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Cosplay Spotlight: Shasta S!

First Name and Last Initial: Shasta S.

Where are you from originally, or where do you reside currently? Newark, Delaware

How long have you been cosplaying? I’ve been a hobby costumer for about 15 years and I started attending cons regularly in 2009.

What characters have you cosplayed? This year, my solo cosplays included Mumei from Kabaneri of the Iron Fortress, Arslan Altan from RWBY, and two versions of Dee from Rat Queens. My family of four has also done a Saga group and a DC group.


Website or FB fan page?

What inspired you to start cosplaying? I always had a voice in the Halloween costumes that my mother made for my brother (also a cosplayer) and me, and I started teaching myself to sew when I was 8 years old. Regular clothing wasn’t my favorite thing, because I’d spent the majority of my school-aged years in a uniform and didn’t really know what fashions were “in”. When I got to college, there were a lot of themed parties where I could get away with wearing what is now called “closet cosplay” or “everyday cosplay”, and I realized that I was more comfortable in those fun clothes than jeans and a t-shirt. Years later, I went to my first renaissance faire and realized that cosplay was a real and valid subculture, so I completely threw myself into making costumes and attending cons. Now, my husband and our kids have become my inspiration with their support and shared costume enthusiasm.


What do you do when you are not cosplaying? When I’m not actively cosplaying (and creating new cosplays), working my full-time job, or being the best wife & mom ever, I’m reading, dancing, or playing games, board, card and video.

What costumes have provided the biggest challenge and rewards so far and why? My biggest challenge is always time, and making brand new costumes for a family of four requires a lot of time. That being said, regardless of whether I’m in a group or solo, any costume that I’m able to finish before an event provides the biggest reward. I completed my Princess Zelda from TLoZ: Twilight Princess in something like 40 hours, and the biggest challenge was coming up with shortcuts for every step of the process. I used fabric that I already had in my stash, which cut out a shopping trip, but I had to modify unrelated patterns that I’d never used before. My embroidery hoop was too small to do the dress, vest, and belt detail, so I used puffy paint and pieced together the largest section with iron-on transfers. I had no experience with craft foam armor, so I spent most of a weekend reading tutorials and watching videos to get the “metal” pieces done with minimal layers and drying time. It was completely insane, and I didn’t sleep much, but I learned a lot of new-to-me techniques and that whole costume is still [miraculously] wearable.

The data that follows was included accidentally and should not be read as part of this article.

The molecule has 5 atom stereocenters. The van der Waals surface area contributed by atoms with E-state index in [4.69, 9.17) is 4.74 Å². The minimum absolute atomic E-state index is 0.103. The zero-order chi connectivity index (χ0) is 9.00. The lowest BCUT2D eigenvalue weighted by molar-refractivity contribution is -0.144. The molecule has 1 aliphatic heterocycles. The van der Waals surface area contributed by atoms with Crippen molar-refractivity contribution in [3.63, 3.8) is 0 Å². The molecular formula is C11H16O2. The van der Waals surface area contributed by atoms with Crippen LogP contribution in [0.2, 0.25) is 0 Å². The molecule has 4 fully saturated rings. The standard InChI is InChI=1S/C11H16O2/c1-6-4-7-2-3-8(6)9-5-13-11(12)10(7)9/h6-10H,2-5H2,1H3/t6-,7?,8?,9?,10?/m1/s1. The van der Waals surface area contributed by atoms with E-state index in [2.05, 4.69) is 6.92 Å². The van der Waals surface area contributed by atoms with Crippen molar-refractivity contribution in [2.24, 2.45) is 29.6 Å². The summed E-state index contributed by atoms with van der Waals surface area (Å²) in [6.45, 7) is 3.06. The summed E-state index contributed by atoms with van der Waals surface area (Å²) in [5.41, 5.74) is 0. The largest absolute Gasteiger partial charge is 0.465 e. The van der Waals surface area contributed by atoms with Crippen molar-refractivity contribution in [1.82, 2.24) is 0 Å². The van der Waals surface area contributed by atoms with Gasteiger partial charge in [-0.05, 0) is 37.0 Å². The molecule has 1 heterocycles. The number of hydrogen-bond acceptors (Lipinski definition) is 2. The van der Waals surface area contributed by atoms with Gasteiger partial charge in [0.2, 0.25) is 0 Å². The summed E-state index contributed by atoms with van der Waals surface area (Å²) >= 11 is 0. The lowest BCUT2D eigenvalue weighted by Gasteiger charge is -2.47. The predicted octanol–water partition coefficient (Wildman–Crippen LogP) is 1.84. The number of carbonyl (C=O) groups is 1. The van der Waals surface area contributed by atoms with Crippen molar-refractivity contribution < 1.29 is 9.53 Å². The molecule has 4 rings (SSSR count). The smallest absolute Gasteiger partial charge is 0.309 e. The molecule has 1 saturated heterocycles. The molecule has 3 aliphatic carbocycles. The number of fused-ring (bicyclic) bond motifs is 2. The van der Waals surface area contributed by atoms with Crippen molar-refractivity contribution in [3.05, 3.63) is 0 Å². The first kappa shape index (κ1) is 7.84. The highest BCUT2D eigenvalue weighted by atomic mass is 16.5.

My favorite costume has been “Batgirl, 1567”. We needed a family costume that would work for both a comic event and the ren faire, and I’d made a “Lord Clark of Kent” for my husband back in 2009 (influenced by Marvel, 1602). Our daughter loved Wonder Woman, so I decided to be Batgirl. I designed the costume to incorporate Batty elements—a red attifet (fancy head covering) for Barbara Gordon, purple side lacing for Stephanie Brown, hidden utility pockets in the bodice, and bat bracers. I had played Assassin’s Creed II, so I wanted to make the costume fancy with trims and a lot of hand sewing, but also functional with breeches rather than a three layer set of skirts. For my daughter’s Wonder Woman, I did much of the same design with pseudo-historical elements, but in materials sturdy enough for a toddler. Being able to cosplay with my family is one of my favorite aspects of the hobby.


What is the best advice you would give someone new to cosplaying? Don’t focus on what other people will think or what they’ll want to see or what other cosplayers are doing. Make a costume that makes you feel amazing and that you can literally play in. Take your time to focus on the details that are important to you, so that you can have lasting pride in your work.

What is one thing the cosplaying community can do better when it comes to dealing with each other? We need to be kind to one another in the hopes that people outside of the community will do the same. When one person shames or criticizes or scoffs at another cosplayer’s efforts, it makes the non-cosplayers think that it’s acceptable behavior. It’s not. That behavior is also very intimidating to new and potential cosplayers when all they see is ugliness at cons and especially online. The community as a whole needs to regain perspective, and get back to having fun. Being bullied is not fun.


About belleburr (379 Articles)
Actor, writer, singer

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